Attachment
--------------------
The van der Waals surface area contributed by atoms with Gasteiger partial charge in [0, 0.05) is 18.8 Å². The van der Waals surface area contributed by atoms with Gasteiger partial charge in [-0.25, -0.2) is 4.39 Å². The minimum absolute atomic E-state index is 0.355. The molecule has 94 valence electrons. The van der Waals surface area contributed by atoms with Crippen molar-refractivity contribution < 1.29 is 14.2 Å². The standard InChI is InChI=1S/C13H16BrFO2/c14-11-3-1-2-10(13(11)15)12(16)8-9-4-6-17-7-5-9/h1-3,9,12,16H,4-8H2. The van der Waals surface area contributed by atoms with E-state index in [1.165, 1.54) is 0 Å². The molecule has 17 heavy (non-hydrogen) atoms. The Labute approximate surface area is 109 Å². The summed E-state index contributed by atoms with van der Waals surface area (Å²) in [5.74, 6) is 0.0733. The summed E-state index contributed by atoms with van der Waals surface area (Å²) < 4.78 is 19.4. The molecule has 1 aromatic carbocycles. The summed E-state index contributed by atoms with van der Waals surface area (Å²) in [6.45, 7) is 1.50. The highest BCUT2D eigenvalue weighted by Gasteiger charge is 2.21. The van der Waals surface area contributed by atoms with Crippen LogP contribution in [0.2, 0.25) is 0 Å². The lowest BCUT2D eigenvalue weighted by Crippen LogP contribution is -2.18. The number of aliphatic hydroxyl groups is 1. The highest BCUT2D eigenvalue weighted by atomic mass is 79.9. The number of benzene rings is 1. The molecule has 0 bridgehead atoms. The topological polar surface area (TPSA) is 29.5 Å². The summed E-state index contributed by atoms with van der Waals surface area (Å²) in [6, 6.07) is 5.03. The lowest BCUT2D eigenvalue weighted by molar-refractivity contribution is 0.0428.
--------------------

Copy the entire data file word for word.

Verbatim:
The van der Waals surface area contributed by atoms with Gasteiger partial charge in [0, 0.05) is 18.8 Å². The van der Waals surface area contributed by atoms with Gasteiger partial charge in [-0.25, -0.2) is 4.39 Å². The minimum absolute atomic E-state index is 0.355. The molecule has 94 valence electrons. The van der Waals surface area contributed by atoms with Crippen molar-refractivity contribution < 1.29 is 14.2 Å². The standard InChI is InChI=1S/C13H16BrFO2/c14-11-3-1-2-10(13(11)15)12(16)8-9-4-6-17-7-5-9/h1-3,9,12,16H,4-8H2. The van der Waals surface area contributed by atoms with E-state index in [1.165, 1.54) is 0 Å². The molecule has 17 heavy (non-hydrogen) atoms. The Labute approximate surface area is 109 Å². The summed E-state index contributed by atoms with van der Waals surface area (Å²) in [5.74, 6) is 0.0733. The summed E-state index contributed by atoms with van der Waals surface area (Å²) < 4.78 is 19.4. The molecule has 1 aromatic carbocycles. The summed E-state index contributed by atoms with van der Waals surface area (Å²) in [6.45, 7) is 1.50. The highest BCUT2D eigenvalue weighted by Gasteiger charge is 2.21. The van der Waals surface area contributed by atoms with Crippen LogP contribution in [0.2, 0.25) is 0 Å². The lowest BCUT2D eigenvalue weighted by Crippen LogP contribution is -2.18. The number of aliphatic hydroxyl groups is 1. The highest BCUT2D eigenvalue weighted by atomic mass is 79.9. The number of benzene rings is 1. The molecule has 0 bridgehead atoms. The topological polar surface area (TPSA) is 29.5 Å². The summed E-state index contributed by atoms with van der Waals surface area (Å²) in [6, 6.07) is 5.03. The lowest BCUT2D eigenvalue weighted by molar-refractivity contribution is 0.0428.